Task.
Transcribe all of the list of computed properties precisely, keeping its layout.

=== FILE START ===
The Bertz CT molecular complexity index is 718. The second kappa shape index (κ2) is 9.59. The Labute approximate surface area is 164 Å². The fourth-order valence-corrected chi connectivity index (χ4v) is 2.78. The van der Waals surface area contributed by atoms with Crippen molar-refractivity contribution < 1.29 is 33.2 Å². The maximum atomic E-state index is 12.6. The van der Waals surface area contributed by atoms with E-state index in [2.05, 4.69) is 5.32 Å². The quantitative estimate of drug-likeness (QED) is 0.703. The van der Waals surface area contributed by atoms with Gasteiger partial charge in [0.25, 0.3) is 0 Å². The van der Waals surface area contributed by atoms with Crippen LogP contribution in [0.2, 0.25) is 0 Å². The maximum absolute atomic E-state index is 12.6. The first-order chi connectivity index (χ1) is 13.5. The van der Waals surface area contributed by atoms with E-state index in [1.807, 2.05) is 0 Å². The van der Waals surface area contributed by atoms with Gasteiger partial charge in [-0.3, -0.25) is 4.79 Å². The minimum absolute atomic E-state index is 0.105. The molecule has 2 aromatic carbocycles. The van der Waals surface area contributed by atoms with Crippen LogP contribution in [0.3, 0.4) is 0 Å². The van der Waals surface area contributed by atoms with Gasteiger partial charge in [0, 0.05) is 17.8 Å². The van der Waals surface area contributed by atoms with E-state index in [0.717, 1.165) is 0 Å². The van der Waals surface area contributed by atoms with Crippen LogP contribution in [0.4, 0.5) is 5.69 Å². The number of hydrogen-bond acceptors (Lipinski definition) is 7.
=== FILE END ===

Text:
The Bertz CT molecular complexity index is 718. The second kappa shape index (κ2) is 9.59. The Labute approximate surface area is 164 Å². The fourth-order valence-corrected chi connectivity index (χ4v) is 2.78. The van der Waals surface area contributed by atoms with Crippen molar-refractivity contribution < 1.29 is 33.2 Å². The maximum atomic E-state index is 12.6. The van der Waals surface area contributed by atoms with E-state index in [2.05, 4.69) is 5.32 Å². The quantitative estimate of drug-likeness (QED) is 0.703. The van der Waals surface area contributed by atoms with Gasteiger partial charge in [0.25, 0.3) is 0 Å². The van der Waals surface area contributed by atoms with Crippen LogP contribution in [0.2, 0.25) is 0 Å². The maximum absolute atomic E-state index is 12.6. The first-order chi connectivity index (χ1) is 13.5. The van der Waals surface area contributed by atoms with E-state index in [1.807, 2.05) is 0 Å². The van der Waals surface area contributed by atoms with Gasteiger partial charge in [-0.3, -0.25) is 4.79 Å². The minimum absolute atomic E-state index is 0.105. The molecule has 2 aromatic carbocycles. The van der Waals surface area contributed by atoms with Crippen LogP contribution in [0.3, 0.4) is 0 Å². The van der Waals surface area contributed by atoms with Gasteiger partial charge in [0, 0.05) is 17.8 Å². The van der Waals surface area contributed by atoms with E-state index in [0.717, 1.165) is 0 Å². The van der Waals surface area contributed by atoms with Crippen LogP contribution in [0.4, 0.5) is 5.69 Å². The number of hydrogen-bond acceptors (Lipinski definition) is 7.